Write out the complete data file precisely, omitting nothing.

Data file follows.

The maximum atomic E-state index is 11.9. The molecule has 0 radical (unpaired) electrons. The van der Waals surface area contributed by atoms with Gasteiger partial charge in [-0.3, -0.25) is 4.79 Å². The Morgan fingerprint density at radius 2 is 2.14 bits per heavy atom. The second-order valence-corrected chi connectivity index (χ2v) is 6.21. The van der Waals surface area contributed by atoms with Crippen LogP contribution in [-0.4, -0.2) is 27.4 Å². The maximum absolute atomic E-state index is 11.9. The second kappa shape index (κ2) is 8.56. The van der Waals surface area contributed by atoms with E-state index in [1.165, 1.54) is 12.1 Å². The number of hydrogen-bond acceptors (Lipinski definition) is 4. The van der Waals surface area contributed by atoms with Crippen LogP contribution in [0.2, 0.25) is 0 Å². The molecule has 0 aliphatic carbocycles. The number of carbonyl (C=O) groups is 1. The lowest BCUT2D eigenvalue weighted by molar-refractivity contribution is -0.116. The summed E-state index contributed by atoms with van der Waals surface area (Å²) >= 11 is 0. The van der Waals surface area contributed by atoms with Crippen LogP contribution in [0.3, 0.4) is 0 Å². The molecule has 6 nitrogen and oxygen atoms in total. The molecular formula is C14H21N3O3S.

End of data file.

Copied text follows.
The maximum atomic E-state index is 11.9. The molecule has 0 radical (unpaired) electrons. The van der Waals surface area contributed by atoms with Gasteiger partial charge in [-0.3, -0.25) is 4.79 Å². The Morgan fingerprint density at radius 2 is 2.14 bits per heavy atom. The second-order valence-corrected chi connectivity index (χ2v) is 6.21. The van der Waals surface area contributed by atoms with Crippen LogP contribution in [-0.4, -0.2) is 27.4 Å². The maximum absolute atomic E-state index is 11.9. The second kappa shape index (κ2) is 8.56. The van der Waals surface area contributed by atoms with E-state index in [1.165, 1.54) is 12.1 Å². The number of hydrogen-bond acceptors (Lipinski definition) is 4. The van der Waals surface area contributed by atoms with Crippen LogP contribution in [0.2, 0.25) is 0 Å². The molecule has 0 aliphatic carbocycles. The number of carbonyl (C=O) groups is 1. The lowest BCUT2D eigenvalue weighted by molar-refractivity contribution is -0.116. The summed E-state index contributed by atoms with van der Waals surface area (Å²) >= 11 is 0. The van der Waals surface area contributed by atoms with Crippen LogP contribution in [0.3, 0.4) is 0 Å². The molecule has 6 nitrogen and oxygen atoms in total. The molecular formula is C14H21N3O3S.